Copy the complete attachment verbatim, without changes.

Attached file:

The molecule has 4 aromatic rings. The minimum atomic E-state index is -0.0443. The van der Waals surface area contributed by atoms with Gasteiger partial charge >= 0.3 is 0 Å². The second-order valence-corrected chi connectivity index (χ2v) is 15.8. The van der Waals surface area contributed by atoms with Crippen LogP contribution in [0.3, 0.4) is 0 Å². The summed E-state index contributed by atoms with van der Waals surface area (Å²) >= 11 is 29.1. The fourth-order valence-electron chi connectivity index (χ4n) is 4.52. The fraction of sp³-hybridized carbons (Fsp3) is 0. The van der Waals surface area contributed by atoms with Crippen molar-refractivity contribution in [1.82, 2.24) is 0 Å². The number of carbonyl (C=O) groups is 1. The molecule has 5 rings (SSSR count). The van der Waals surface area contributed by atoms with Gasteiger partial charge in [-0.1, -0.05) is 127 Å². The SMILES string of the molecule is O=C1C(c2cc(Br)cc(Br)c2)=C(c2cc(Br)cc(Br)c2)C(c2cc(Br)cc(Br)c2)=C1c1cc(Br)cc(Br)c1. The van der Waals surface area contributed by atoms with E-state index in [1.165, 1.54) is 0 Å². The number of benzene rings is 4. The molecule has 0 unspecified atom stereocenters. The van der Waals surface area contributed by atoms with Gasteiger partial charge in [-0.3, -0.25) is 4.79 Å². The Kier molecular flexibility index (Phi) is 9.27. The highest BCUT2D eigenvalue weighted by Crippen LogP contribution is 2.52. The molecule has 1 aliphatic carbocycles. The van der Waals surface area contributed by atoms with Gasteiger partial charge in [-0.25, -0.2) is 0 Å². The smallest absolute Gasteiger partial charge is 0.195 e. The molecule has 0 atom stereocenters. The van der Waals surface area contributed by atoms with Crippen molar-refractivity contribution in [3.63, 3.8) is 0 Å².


The molecule has 4 aromatic rings. The minimum atomic E-state index is -0.0443. The van der Waals surface area contributed by atoms with Gasteiger partial charge >= 0.3 is 0 Å². The second-order valence-corrected chi connectivity index (χ2v) is 15.8. The van der Waals surface area contributed by atoms with Crippen LogP contribution in [0.3, 0.4) is 0 Å². The summed E-state index contributed by atoms with van der Waals surface area (Å²) >= 11 is 29.1. The fourth-order valence-electron chi connectivity index (χ4n) is 4.52. The fraction of sp³-hybridized carbons (Fsp3) is 0. The van der Waals surface area contributed by atoms with Crippen molar-refractivity contribution in [1.82, 2.24) is 0 Å². The number of carbonyl (C=O) groups is 1. The molecule has 5 rings (SSSR count). The van der Waals surface area contributed by atoms with Gasteiger partial charge in [-0.1, -0.05) is 127 Å². The SMILES string of the molecule is O=C1C(c2cc(Br)cc(Br)c2)=C(c2cc(Br)cc(Br)c2)C(c2cc(Br)cc(Br)c2)=C1c1cc(Br)cc(Br)c1. The van der Waals surface area contributed by atoms with E-state index in [1.165, 1.54) is 0 Å². The number of benzene rings is 4. The molecule has 0 unspecified atom stereocenters. The van der Waals surface area contributed by atoms with Gasteiger partial charge in [-0.3, -0.25) is 4.79 Å². The Kier molecular flexibility index (Phi) is 9.27. The highest BCUT2D eigenvalue weighted by Crippen LogP contribution is 2.52. The molecule has 1 aliphatic carbocycles. The van der Waals surface area contributed by atoms with Gasteiger partial charge in [-0.25, -0.2) is 0 Å². The smallest absolute Gasteiger partial charge is 0.195 e. The molecule has 0 atom stereocenters. The van der Waals surface area contributed by atoms with Crippen molar-refractivity contribution in [3.63, 3.8) is 0 Å².